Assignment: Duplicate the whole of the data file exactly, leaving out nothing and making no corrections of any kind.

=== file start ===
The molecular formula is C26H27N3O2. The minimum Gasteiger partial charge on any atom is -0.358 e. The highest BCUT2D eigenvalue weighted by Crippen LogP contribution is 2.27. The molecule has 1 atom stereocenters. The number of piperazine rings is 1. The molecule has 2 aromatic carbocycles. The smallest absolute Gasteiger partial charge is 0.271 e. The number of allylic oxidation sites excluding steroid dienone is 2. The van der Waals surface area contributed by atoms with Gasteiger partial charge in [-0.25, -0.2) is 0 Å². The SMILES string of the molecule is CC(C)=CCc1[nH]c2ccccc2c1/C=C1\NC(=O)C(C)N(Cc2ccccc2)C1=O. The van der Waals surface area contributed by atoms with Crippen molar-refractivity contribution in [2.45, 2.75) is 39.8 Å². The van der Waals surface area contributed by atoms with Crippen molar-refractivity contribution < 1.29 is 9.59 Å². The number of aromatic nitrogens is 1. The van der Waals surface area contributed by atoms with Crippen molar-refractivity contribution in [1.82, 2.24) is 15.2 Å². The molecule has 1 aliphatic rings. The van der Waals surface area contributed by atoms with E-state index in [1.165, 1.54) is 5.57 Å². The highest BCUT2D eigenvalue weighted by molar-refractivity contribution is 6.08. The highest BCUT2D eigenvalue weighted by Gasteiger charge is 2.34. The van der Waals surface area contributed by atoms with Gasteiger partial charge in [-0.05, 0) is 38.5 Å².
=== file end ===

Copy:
The molecular formula is C26H27N3O2. The minimum Gasteiger partial charge on any atom is -0.358 e. The highest BCUT2D eigenvalue weighted by Crippen LogP contribution is 2.27. The molecule has 1 atom stereocenters. The number of piperazine rings is 1. The molecule has 2 aromatic carbocycles. The smallest absolute Gasteiger partial charge is 0.271 e. The number of allylic oxidation sites excluding steroid dienone is 2. The van der Waals surface area contributed by atoms with Gasteiger partial charge in [-0.25, -0.2) is 0 Å². The SMILES string of the molecule is CC(C)=CCc1[nH]c2ccccc2c1/C=C1\NC(=O)C(C)N(Cc2ccccc2)C1=O. The van der Waals surface area contributed by atoms with Crippen molar-refractivity contribution in [2.45, 2.75) is 39.8 Å². The van der Waals surface area contributed by atoms with Crippen molar-refractivity contribution < 1.29 is 9.59 Å². The number of aromatic nitrogens is 1. The van der Waals surface area contributed by atoms with Crippen molar-refractivity contribution in [1.82, 2.24) is 15.2 Å². The molecule has 1 aliphatic rings. The van der Waals surface area contributed by atoms with E-state index in [1.165, 1.54) is 5.57 Å². The highest BCUT2D eigenvalue weighted by molar-refractivity contribution is 6.08. The highest BCUT2D eigenvalue weighted by Gasteiger charge is 2.34. The van der Waals surface area contributed by atoms with Gasteiger partial charge in [-0.05, 0) is 38.5 Å².